// implementation of a simple coffee without any extra ingredients
public class SimpleCoffee implements Coffee {
    public double getCost() {
        return 1;
    }
    public String getIngredients() {
        return "Coffee";
    }
}

The following classes contain the decorators for all Coffee classes, including the decorator classes themselves:

// abstract decorator class - note that it implements Coffee interface
abstract public class CoffeeDecorator implements Coffee {
    protected final Coffee decoratedCoffee;
    protected String ingredientSeparator = ", ";

    public CoffeeDecorator(Coffee decoratedCoffee) {
        this.decoratedCoffee = decoratedCoffee;
    }

    public double getCost() { // implementing methods of the interface
        return decoratedCoffee.getCost();
    }

    public String getIngredients() {
        return decoratedCoffee.getIngredients();
    }
}

// Decorator Milk that mixes milk with coffee. Note it extends CoffeeDecorator
public class Milk extends CoffeeDecorator {
    public Milk(Coffee decoratedCoffee) {
        super(decoratedCoffee);
    }

    public double getCost() { // overriding methods defined in the abstract superclass
        return super.getCost() + 0.5;
    }

    public String getIngredients() {
        return super.getIngredients() + ingredientSeparator + "Milk";
    }
}

// Decorator Whip that mixes whip with coffee. Note it extends CoffeeDecorator
public class Whip extends CoffeeDecorator {
    public Whip(Coffee decoratedCoffee) {
        super(decoratedCoffee);
    }

    public double getCost() {
        return super.getCost() + 0.7;
    }

    public String getIngredients() {
        return super.getIngredients() + ingredientSeparator + "Whip";
    }
}

// Decorator Sprinkles that mixes sprinkles with coffee. Note it extends CoffeeDecorator
public class Sprinkles extends CoffeeDecorator {
    public Sprinkles(Coffee decoratedCoffee) {
        super(decoratedCoffee);
    }

    public double getCost() {
        return super.getCost() + 0.2;
    }

    public String getIngredients() {
        return super.getIngredients() + ingredientSeparator + "Sprinkles";
    }
}

Here’s a test program that creates a Coffee instance which is fully decorated (i.e., with milk, whip, sprinkles), and calculate cost of coffee and prints its ingredients:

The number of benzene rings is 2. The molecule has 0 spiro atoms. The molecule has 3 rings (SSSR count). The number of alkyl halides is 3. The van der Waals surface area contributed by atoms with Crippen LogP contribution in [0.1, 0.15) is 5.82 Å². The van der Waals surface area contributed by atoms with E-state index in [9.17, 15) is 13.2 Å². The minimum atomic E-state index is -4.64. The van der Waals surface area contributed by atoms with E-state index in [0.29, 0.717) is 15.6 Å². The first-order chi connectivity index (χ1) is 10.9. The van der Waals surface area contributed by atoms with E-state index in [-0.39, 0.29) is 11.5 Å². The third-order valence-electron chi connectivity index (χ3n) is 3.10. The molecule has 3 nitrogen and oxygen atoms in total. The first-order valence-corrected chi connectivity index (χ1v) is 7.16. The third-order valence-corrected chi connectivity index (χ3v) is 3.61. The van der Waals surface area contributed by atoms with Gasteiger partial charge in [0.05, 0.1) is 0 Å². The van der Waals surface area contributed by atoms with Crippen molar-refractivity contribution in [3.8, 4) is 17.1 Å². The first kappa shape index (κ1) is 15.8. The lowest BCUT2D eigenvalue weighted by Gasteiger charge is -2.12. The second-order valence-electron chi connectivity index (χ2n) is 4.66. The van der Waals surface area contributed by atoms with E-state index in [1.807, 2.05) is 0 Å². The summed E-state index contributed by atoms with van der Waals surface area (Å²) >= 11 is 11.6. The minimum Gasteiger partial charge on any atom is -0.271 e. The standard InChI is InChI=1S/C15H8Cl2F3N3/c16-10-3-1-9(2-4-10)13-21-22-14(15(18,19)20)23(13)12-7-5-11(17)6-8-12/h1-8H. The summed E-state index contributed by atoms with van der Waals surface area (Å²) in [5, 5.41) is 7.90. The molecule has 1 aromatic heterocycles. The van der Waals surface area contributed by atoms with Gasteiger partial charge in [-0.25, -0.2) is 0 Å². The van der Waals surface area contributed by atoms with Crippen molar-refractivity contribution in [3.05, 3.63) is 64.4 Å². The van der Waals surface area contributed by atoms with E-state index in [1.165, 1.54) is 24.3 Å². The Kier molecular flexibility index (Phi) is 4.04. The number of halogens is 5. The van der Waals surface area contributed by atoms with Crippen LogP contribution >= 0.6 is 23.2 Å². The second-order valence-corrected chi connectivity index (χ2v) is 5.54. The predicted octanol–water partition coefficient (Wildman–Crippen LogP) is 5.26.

public class DecoratorTest
{
    public static void main(String[] args)
    {
        Coffee c = new SimpleCoffee();
        System.out.println("Cost: " + c.getCost() + "; Ingredients: " + c.getIngredients());

        c = new Milk(c);
        System.out.println("Cost: " + c.getCost() + "; Ingredients: " + c.getIngredients());

        c = new Sprinkles(c);
        System.out.println("Cost: " + c.getCost() + "; Ingredients: " + c.getIngredients());

        c = new Whip(c);
        System.out.println("Cost: " + c.getCost() + "; Ingredients: " + c.getIngredients());

        // Note that you can also stack more than one decorator of the same type
        c = new Sprinkles(c);
        System.out.println("Cost: " + c.getCost() + "; Ingredients: " + c.getIngredients());
}
}

The output of this program is given below:

Cost: 1.0; Ingredients: Coffee
Cost: 1.5; Ingredients: Coffee, Milk
Cost: 1.7; Ingredients: Coffee, Milk, Sprinkles
Cost: 2.4; Ingredients: Coffee, Milk, Sprinkles, Whip
Cost: 2.6; Ingredients: Coffee, Milk, Sprinkles, Whip, Sprinkles

Example courtesy Wikipedia decorator pattern example

Singleton Pattern

The singleton design pattern is a creational design pattern which makes sure that you have one single instance of a particular class in the duration of your runtime, and provides a global point of access to the single instance.

This makes it easier to set up a point of “coordination” for other objects that use the singleton instance as well, since the singleton’s variables will always be the same for anything that calls it.

When can I use this?

This solution is thread-safe without requiring special language constructs, but it may lack the laziness of the one below. The INSTANCE is created as soon as the Singleton class is initialized. That might even be long before getInstance() is called. It might be (for example) when some static method of the class is used. If laziness is not needed or the instance needs to be created early in the application’s execution, or your class has no other static members or methods that could prompt early initialization (and thus creation of the instance), this (slightly) simpler solution can be used: